Spirituality

Like a moth drawn to the flames of church candles

I’ve never been able to stop myself from lighting several of them, emptying my pockets into the donation box, and kneeling to pray with all the saints and souls in Purgatory I can think of

I lit a candle for my mother this summer at the cathedral in Sioux Falls. And then another for my father. And then another for my grandfather, although he died before I was born. And then another, and then another and another and another. By the time I was done, I had a whole constellation of those little candles burning, dozens of lights flickering to symbolize my prayers for the living and the dead.

I had only been passing through Sioux Falls, on my way back home to the Black Hills, and my intention was only to stop by the cathedral for a moment to look at the recent restoration work. But whenever I see a bank of votive candles, I feel like a moth drawn to their flames, and I’ve never been able to stop myself from lighting several of them, emptying my pockets into the donation box, and kneeling to pray with all the saints and souls in Purgatory I can think of.

Sioux Falls is a curious town. South Dakota was never thickly populated with Catholics. The first parish church in Sioux Falls, St. Michael’s, was built there only in 1879, with the diocese established in 1889, when the bishop moved his seat from the town of Yankton, 60 miles away. By 1915, however, the Catholics had purchased the top of a hill overlooking the city, and they built on it St. Joseph’s, a towering cathedral that would dominate the Sioux Falls skyline. The bishop at the time, Thomas O’Gorman, was a lifelong friend of Minnesota’s Archbishop Ireland, and like his friend, he understood the usefulness of an almost aggressive assertion of Catholicism into public space. We’re here, St. Joseph’s Cathedral seems to announce, and the future belongs to us.

More to read: 3 Things you might not know about sacramentals

The cathedral underwent some renovation, beginning in 2004, with much of it directed by the architect and Notre Dame professor Duncan Stroik. And since he’s someone whose work I follow (and a friend of my father’s), I wanted to tour the cathedral and see in person what had been accomplished. But once I went inside the cathedral, I got sidetracked, the way I always do, and before long I was kneeling at the side chapel, with a dozen new candles lit.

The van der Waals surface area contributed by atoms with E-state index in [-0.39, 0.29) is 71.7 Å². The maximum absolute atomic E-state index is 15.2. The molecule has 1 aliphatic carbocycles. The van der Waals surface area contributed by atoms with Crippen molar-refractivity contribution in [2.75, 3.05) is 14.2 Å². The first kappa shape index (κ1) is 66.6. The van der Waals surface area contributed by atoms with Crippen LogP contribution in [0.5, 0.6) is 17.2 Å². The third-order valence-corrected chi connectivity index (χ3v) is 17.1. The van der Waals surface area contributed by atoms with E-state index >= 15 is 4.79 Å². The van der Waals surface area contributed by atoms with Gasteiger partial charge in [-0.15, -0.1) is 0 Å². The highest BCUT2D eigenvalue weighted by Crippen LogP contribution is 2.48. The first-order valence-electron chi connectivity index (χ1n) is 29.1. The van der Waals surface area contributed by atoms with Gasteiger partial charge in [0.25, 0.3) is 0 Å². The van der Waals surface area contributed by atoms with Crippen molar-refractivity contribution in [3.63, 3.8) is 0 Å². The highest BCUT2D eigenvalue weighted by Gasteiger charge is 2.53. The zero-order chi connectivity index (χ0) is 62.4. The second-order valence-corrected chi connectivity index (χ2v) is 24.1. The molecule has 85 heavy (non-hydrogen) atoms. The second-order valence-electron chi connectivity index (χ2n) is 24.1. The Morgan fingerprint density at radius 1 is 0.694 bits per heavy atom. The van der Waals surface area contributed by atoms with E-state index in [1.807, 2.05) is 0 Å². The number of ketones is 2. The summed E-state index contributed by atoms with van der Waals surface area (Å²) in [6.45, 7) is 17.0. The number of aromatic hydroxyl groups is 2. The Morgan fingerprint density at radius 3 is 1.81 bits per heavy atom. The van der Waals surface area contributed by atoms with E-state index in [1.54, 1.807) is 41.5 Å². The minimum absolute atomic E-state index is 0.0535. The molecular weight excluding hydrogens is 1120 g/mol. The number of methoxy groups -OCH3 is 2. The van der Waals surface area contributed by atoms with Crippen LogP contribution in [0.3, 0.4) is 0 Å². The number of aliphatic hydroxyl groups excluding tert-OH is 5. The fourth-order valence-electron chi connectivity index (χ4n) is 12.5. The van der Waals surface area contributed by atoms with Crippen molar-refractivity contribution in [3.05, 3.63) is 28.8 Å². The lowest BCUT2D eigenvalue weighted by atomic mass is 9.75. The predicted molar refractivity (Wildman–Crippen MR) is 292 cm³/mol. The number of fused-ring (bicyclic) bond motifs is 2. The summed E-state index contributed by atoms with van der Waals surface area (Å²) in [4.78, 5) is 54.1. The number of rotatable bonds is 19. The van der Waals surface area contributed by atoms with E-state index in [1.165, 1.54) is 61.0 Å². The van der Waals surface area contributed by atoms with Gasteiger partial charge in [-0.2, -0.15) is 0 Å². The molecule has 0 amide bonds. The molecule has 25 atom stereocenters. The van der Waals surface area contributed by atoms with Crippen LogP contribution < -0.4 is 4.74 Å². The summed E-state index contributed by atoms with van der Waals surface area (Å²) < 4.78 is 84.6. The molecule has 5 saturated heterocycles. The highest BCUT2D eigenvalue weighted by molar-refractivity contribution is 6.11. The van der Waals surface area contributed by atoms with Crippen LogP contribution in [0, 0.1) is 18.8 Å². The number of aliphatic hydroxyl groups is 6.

Sometimes I feel like a Catholic arsonist. I always loved church candles. When I was little they seemed to me almost the definition of what made churches into sacred spaces. And whenever I passed a church, I’d slip in and light a candle to symbolize a prayer I would kneel and make: asking St. Jude for help, if I had lost something, or praying with St. Patrick just because I was in New York, or praying for the dead with a Hail Mary.

I still slip into churches as I pass them, but as the years go by, I find myself lighting even more candles: banks of them. They symbolize the lastingness of the prayers I make for the sick, injured, or grieving friends on my prayer list. But I pray for the dead, too, as though they were all around me: the souls in Purgatory, relatives I never even met, people I love who have slipped away. To be a Catholic is to live in such a populated world, not just the community of the saints in heaven and on the faithful on earth, but with all believers still gathered around us like interested ghosts.

When I stuff all my money through the little slit in the donation box and start lighting candles, I feel their presence. Maybe the most interesting part of my candled prayers is the crowd that I sense joining me. St. Jude, the Little Flower, St. Mark (my birthday’s patron), St. Dismas. But also people I know who have died, together with generation after generation of my family. They congregate around me, and we all pray together.

More to read: Once we met Saint Dymphna, everything changed for the good

Some churches use small candles set in beds of sand. Others use long thin candles encased in red or blue glass. Some—an abomination from the 1970s—use electric light bulbs. But my favorites are the short, stout white ones in red glass cups. They keep burning after I leave, just as my prayers continue, and they provide a locus, a beacon, for the crowds who’ve joined in.

Admittedly, those little candles form only small beacons. But the world they illuminate, as they symbolize our prayers, is not the ordinary one. They’re like flashlights, little torches, that give us glimpses into reality as it actually is. Votive candles shine in a metaphysical way. They reveal, in their small way, how thick this world is: thick with supernatural meaning, thick with spirituality, thick with the communion of saints.

We are also in community with other Catholics when we light those votive candles, of course. As I left the cathedral in Sioux Falls, I noticed a family of summer tourists joining in the prayers, searching for candles I had left unlit. But even more, votive candles are part of the great communion that is a special feature of Catholicism. To light a candle is to symbolize and perpetuate a prayer. And that candle shines into the world of all the saints, and all the dead, and all the faithful. No wonder I can’t pass a church without slipping inside to light some candles.

 

 

 

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Faith Bottum

Faith Bottum is a college student in the Black Hills of South Dakota.